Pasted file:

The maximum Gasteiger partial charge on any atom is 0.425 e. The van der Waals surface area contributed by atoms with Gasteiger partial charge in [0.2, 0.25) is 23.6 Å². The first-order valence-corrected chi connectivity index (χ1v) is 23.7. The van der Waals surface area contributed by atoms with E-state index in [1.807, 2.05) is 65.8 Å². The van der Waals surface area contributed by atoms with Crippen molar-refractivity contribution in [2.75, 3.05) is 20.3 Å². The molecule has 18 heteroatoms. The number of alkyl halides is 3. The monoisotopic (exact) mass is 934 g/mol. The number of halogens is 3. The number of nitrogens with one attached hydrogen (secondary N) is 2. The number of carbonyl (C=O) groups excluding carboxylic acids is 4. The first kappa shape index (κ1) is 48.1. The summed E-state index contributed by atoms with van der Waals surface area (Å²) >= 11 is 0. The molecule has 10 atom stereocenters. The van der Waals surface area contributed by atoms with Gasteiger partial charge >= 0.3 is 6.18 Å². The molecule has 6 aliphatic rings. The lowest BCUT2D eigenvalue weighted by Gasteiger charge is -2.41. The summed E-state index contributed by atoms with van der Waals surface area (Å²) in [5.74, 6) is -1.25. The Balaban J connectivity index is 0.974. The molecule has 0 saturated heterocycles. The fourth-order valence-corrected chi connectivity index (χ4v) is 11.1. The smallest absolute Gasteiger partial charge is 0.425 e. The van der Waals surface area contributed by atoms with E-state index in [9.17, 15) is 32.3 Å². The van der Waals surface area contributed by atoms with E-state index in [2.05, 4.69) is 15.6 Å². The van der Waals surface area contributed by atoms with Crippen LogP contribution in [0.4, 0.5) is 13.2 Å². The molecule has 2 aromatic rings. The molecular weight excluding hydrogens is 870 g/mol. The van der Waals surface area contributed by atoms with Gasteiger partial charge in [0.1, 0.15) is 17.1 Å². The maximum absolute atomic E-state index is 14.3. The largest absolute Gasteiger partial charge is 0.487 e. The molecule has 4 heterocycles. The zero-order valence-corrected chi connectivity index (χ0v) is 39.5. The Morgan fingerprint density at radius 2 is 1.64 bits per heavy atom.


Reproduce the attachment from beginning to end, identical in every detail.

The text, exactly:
The maximum Gasteiger partial charge on any atom is 0.425 e. The van der Waals surface area contributed by atoms with Gasteiger partial charge in [0.2, 0.25) is 23.6 Å². The first-order valence-corrected chi connectivity index (χ1v) is 23.7. The van der Waals surface area contributed by atoms with E-state index in [1.807, 2.05) is 65.8 Å². The van der Waals surface area contributed by atoms with Crippen molar-refractivity contribution in [2.75, 3.05) is 20.3 Å². The molecule has 18 heteroatoms. The number of alkyl halides is 3. The monoisotopic (exact) mass is 934 g/mol. The number of halogens is 3. The number of nitrogens with one attached hydrogen (secondary N) is 2. The number of carbonyl (C=O) groups excluding carboxylic acids is 4. The first kappa shape index (κ1) is 48.1. The summed E-state index contributed by atoms with van der Waals surface area (Å²) >= 11 is 0. The molecule has 10 atom stereocenters. The van der Waals surface area contributed by atoms with Gasteiger partial charge >= 0.3 is 6.18 Å². The molecule has 6 aliphatic rings. The lowest BCUT2D eigenvalue weighted by Gasteiger charge is -2.41. The summed E-state index contributed by atoms with van der Waals surface area (Å²) in [5.74, 6) is -1.25. The Balaban J connectivity index is 0.974. The molecule has 0 saturated heterocycles. The fourth-order valence-corrected chi connectivity index (χ4v) is 11.1. The smallest absolute Gasteiger partial charge is 0.425 e. The van der Waals surface area contributed by atoms with E-state index in [9.17, 15) is 32.3 Å². The van der Waals surface area contributed by atoms with E-state index in [2.05, 4.69) is 15.6 Å². The van der Waals surface area contributed by atoms with Crippen LogP contribution in [0.4, 0.5) is 13.2 Å². The molecule has 2 aromatic rings. The molecular weight excluding hydrogens is 870 g/mol. The van der Waals surface area contributed by atoms with Gasteiger partial charge in [0.1, 0.15) is 17.1 Å². The maximum absolute atomic E-state index is 14.3. The largest absolute Gasteiger partial charge is 0.487 e. The molecule has 4 heterocycles. The zero-order valence-corrected chi connectivity index (χ0v) is 39.5. The Morgan fingerprint density at radius 2 is 1.64 bits per heavy atom.